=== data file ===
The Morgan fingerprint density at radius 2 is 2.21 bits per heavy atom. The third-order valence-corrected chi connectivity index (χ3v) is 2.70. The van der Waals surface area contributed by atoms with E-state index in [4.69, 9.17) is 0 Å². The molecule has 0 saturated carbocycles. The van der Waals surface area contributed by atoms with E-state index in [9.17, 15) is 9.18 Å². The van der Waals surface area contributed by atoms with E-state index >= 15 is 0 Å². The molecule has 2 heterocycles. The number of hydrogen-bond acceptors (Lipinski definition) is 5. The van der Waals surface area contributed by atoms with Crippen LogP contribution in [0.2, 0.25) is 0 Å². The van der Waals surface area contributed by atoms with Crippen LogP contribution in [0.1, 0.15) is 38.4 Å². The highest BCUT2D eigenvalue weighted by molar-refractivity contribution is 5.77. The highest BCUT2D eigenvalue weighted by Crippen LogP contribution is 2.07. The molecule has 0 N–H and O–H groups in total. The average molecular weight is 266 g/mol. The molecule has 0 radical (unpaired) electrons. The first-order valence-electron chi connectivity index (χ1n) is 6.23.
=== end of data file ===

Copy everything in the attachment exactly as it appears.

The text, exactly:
The Morgan fingerprint density at radius 2 is 2.21 bits per heavy atom. The third-order valence-corrected chi connectivity index (χ3v) is 2.70. The van der Waals surface area contributed by atoms with E-state index in [4.69, 9.17) is 0 Å². The molecule has 0 saturated carbocycles. The van der Waals surface area contributed by atoms with E-state index in [9.17, 15) is 9.18 Å². The van der Waals surface area contributed by atoms with E-state index >= 15 is 0 Å². The molecule has 2 heterocycles. The number of hydrogen-bond acceptors (Lipinski definition) is 5. The van der Waals surface area contributed by atoms with Crippen LogP contribution in [0.2, 0.25) is 0 Å². The van der Waals surface area contributed by atoms with Crippen LogP contribution in [0.1, 0.15) is 38.4 Å². The highest BCUT2D eigenvalue weighted by molar-refractivity contribution is 5.77. The highest BCUT2D eigenvalue weighted by Crippen LogP contribution is 2.07. The molecule has 0 N–H and O–H groups in total. The average molecular weight is 266 g/mol. The molecule has 0 radical (unpaired) electrons. The first-order valence-electron chi connectivity index (χ1n) is 6.23.